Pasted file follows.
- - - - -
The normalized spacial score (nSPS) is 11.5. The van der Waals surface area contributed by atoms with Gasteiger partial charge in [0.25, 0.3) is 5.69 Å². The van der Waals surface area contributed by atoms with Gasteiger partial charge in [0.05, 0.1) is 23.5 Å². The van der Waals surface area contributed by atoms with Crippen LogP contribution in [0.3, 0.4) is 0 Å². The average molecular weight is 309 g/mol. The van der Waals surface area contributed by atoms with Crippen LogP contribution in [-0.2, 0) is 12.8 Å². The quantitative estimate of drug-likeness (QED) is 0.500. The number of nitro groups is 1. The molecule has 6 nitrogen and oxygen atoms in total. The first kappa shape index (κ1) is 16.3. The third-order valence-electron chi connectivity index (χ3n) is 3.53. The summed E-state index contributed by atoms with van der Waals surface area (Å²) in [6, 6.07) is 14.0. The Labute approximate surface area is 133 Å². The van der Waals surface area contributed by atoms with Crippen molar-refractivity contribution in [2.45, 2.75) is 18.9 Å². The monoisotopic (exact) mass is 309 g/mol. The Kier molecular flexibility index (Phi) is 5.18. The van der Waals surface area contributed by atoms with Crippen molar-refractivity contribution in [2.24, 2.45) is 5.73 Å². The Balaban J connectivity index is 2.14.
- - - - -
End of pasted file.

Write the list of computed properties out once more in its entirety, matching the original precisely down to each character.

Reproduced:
The normalized spacial score (nSPS) is 11.5. The van der Waals surface area contributed by atoms with Gasteiger partial charge in [0.25, 0.3) is 5.69 Å². The van der Waals surface area contributed by atoms with Gasteiger partial charge in [0.05, 0.1) is 23.5 Å². The van der Waals surface area contributed by atoms with Crippen LogP contribution in [0.3, 0.4) is 0 Å². The average molecular weight is 309 g/mol. The van der Waals surface area contributed by atoms with Crippen LogP contribution in [-0.2, 0) is 12.8 Å². The quantitative estimate of drug-likeness (QED) is 0.500. The number of nitro groups is 1. The molecule has 6 nitrogen and oxygen atoms in total. The first kappa shape index (κ1) is 16.3. The third-order valence-electron chi connectivity index (χ3n) is 3.53. The summed E-state index contributed by atoms with van der Waals surface area (Å²) in [6, 6.07) is 14.0. The Labute approximate surface area is 133 Å². The van der Waals surface area contributed by atoms with Crippen molar-refractivity contribution in [2.45, 2.75) is 18.9 Å². The monoisotopic (exact) mass is 309 g/mol. The Kier molecular flexibility index (Phi) is 5.18. The van der Waals surface area contributed by atoms with Crippen molar-refractivity contribution in [2.24, 2.45) is 5.73 Å². The Balaban J connectivity index is 2.14.